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9 Ratings
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Score 7.9 out of 101
74 Ratings
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Score 8.8 out of 101

Likelihood to Recommend

Oracle Solaris

For running Oracle databases, Solaris can't be beat. Leveraging Zones allows for virtualization out of the box. In addition, using zones with clustering can make migrating from Solaris 10 to 11 very easy. Finally, in an enterprise environment that requires 24/7 up-time and meeting SLA's, Solaris is a viable and robust choice.
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Red Hat Enterprise Linux (RHEL)

In our current configuration, Red Hat works well as legacy-centric OS: not running virtualization, but offering bare-metal testing of services and software. For example, being able to run a legacy version of Red Hat can give you access to tool-chains (compilers, assemblers, etc) that are not available today (because as tech moved on, they became broken), and having that ability works well. Also- our server is a single-core, dual processor unit, with 8GB/1GB stick RAM, and 500 GB HD (all low-end specs, now), and Red Hat (v19) booted with no problems, and even booted back up on its HD as a rescue environment.
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Pros

Oracle Solaris

  • Live update for patching in conjunction with the package management functions. This ability to rollback is very convenient.
  • dTrace
  • Built in compliance testing.
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Red Hat Enterprise Linux (RHEL)

  • Stability
  • Admin workflows
  • Will boot on hardware that other systems may not boot on (especially on legacy systems)
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Cons

Oracle Solaris

  • It seems that Solaris is becoming an afterthought at Oracle.
  • Oracle should be more vocal in their commitment to Solaris
  • Support Costs
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Red Hat Enterprise Linux (RHEL)

  • While some of the other Linux distributions like OpenSuse have greatly improved user experience and GUI, I think RHEL mostly prefers terminal over GUI.
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Usability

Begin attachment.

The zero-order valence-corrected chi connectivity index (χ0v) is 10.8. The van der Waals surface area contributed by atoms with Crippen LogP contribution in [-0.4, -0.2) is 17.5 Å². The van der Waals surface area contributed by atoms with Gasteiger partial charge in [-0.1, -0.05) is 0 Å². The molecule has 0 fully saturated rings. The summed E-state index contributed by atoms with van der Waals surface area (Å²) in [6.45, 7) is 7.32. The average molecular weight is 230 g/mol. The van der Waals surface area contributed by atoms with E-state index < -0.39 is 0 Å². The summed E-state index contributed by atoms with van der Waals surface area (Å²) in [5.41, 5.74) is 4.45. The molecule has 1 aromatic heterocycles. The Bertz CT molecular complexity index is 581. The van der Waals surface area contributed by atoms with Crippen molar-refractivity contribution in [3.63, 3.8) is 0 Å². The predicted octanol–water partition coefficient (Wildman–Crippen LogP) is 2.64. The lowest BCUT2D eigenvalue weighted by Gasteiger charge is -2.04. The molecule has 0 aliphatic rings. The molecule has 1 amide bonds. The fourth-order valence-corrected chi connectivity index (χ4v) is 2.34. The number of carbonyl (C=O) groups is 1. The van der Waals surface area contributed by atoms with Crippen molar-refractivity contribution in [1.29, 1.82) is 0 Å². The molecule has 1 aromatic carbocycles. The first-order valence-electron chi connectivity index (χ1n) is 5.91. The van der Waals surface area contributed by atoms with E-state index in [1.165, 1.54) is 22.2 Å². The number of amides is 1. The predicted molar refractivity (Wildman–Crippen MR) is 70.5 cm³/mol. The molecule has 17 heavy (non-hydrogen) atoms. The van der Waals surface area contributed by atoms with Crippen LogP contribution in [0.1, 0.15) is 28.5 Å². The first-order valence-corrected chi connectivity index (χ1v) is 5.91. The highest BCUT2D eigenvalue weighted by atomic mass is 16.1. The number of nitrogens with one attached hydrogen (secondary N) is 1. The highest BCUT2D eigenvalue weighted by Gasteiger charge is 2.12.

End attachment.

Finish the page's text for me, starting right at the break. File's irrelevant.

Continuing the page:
Oracle Solaris

No score
No answers yet
No answers on this topic

Red Hat Enterprise Linux (RHEL)

Red Hat Enterprise Linux (RHEL) 9.0
Based on 1 answer
RHEL has most of the features that are required by an ERP solution. If you need any additional packages, RHEL has a great repository and a very easy package installation/upgrade process.
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Alternatives Considered

Oracle Solaris

We also use Linux in our shop. Linux is capable, and a very good OS. Solaris was chosen because we can afford it. Again Linux is capable, but Linux is a disruptive technology i.e. it is a "good enough" Unix.
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Red Hat Enterprise Linux (RHEL)

For our particular environment, Red Hat worked extremely well due to its orientation towards a server/professional environment. Distros such as Ubuntu (yes, even server)-which are based on Debian- tend to have issues with open/non-open software, and this can create issues with stability, accessibility and dependencies. In addition, Red Hat is making moves (as a corporation) towards meeting the needs of the current server market, making the company and it's offering an attractive offer for server/test environments.
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Return on Investment

Oracle Solaris

  • It just runs like a top, this mean TCO is low
  • We've not had issues with Solaris running on Sparc.
  • Reliability is above reproach.
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Red Hat Enterprise Linux (RHEL)

  • RHEL has been very resource efficient solution for our infrastructure.
  • The OS patching process is quite smooth, especially if you use utilities like Katello to patch RHEL in bulk. This has been quite helpful since we have only 2 system administrators who are taking care of quarterly patching of more than 200 servers running RHEL.
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Pricing Details

Oracle Solaris

General

Free Trial
Free/Freemium Version
Premium Consulting/Integration Services
Entry-level set up fee?
No
Additional Pricing Details

Red Hat Enterprise Linux (RHEL)

General

Free Trial
Free/Freemium Version
Premium Consulting/Integration Services
Entry-level set up fee?
No
Additional Pricing Details

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